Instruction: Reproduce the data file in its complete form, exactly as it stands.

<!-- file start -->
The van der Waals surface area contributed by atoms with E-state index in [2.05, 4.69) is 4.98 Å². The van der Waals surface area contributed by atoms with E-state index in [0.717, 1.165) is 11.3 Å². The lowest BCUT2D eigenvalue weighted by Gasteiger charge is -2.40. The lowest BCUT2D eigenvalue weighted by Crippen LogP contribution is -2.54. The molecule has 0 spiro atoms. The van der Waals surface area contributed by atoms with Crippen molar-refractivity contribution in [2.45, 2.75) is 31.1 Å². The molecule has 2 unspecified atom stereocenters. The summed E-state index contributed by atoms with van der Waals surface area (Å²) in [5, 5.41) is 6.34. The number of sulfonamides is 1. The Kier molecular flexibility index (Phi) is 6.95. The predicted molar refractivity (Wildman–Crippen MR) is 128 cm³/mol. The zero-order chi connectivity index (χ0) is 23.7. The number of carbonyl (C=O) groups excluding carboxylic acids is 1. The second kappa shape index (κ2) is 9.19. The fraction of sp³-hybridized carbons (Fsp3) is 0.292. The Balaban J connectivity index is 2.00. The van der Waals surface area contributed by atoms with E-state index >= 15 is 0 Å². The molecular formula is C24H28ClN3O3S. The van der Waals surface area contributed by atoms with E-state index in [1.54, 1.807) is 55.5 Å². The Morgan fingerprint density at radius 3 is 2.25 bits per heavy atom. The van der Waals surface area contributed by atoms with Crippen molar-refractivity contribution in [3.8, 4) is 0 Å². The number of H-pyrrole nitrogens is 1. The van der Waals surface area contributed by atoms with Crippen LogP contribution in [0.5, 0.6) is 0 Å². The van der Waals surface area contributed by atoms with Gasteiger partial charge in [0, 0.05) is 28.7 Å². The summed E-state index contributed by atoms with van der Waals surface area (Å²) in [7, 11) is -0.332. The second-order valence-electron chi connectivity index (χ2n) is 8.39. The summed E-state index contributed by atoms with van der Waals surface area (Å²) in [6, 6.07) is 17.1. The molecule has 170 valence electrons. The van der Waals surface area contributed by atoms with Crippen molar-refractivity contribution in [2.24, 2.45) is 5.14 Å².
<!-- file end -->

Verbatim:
The van der Waals surface area contributed by atoms with E-state index in [2.05, 4.69) is 4.98 Å². The van der Waals surface area contributed by atoms with E-state index in [0.717, 1.165) is 11.3 Å². The lowest BCUT2D eigenvalue weighted by Gasteiger charge is -2.40. The lowest BCUT2D eigenvalue weighted by Crippen LogP contribution is -2.54. The molecule has 0 spiro atoms. The van der Waals surface area contributed by atoms with Crippen molar-refractivity contribution in [2.45, 2.75) is 31.1 Å². The molecule has 2 unspecified atom stereocenters. The summed E-state index contributed by atoms with van der Waals surface area (Å²) in [5, 5.41) is 6.34. The number of sulfonamides is 1. The Kier molecular flexibility index (Phi) is 6.95. The predicted molar refractivity (Wildman–Crippen MR) is 128 cm³/mol. The zero-order chi connectivity index (χ0) is 23.7. The number of carbonyl (C=O) groups excluding carboxylic acids is 1. The second kappa shape index (κ2) is 9.19. The fraction of sp³-hybridized carbons (Fsp3) is 0.292. The Balaban J connectivity index is 2.00. The van der Waals surface area contributed by atoms with E-state index >= 15 is 0 Å². The molecular formula is C24H28ClN3O3S. The van der Waals surface area contributed by atoms with E-state index in [1.54, 1.807) is 55.5 Å². The Morgan fingerprint density at radius 3 is 2.25 bits per heavy atom. The van der Waals surface area contributed by atoms with Crippen molar-refractivity contribution in [3.8, 4) is 0 Å². The number of H-pyrrole nitrogens is 1. The van der Waals surface area contributed by atoms with Crippen LogP contribution in [0.5, 0.6) is 0 Å². The van der Waals surface area contributed by atoms with Gasteiger partial charge in [0, 0.05) is 28.7 Å². The summed E-state index contributed by atoms with van der Waals surface area (Å²) in [7, 11) is -0.332. The second-order valence-electron chi connectivity index (χ2n) is 8.39. The summed E-state index contributed by atoms with van der Waals surface area (Å²) in [6, 6.07) is 17.1. The molecule has 170 valence electrons. The van der Waals surface area contributed by atoms with Crippen molar-refractivity contribution in [2.24, 2.45) is 5.14 Å².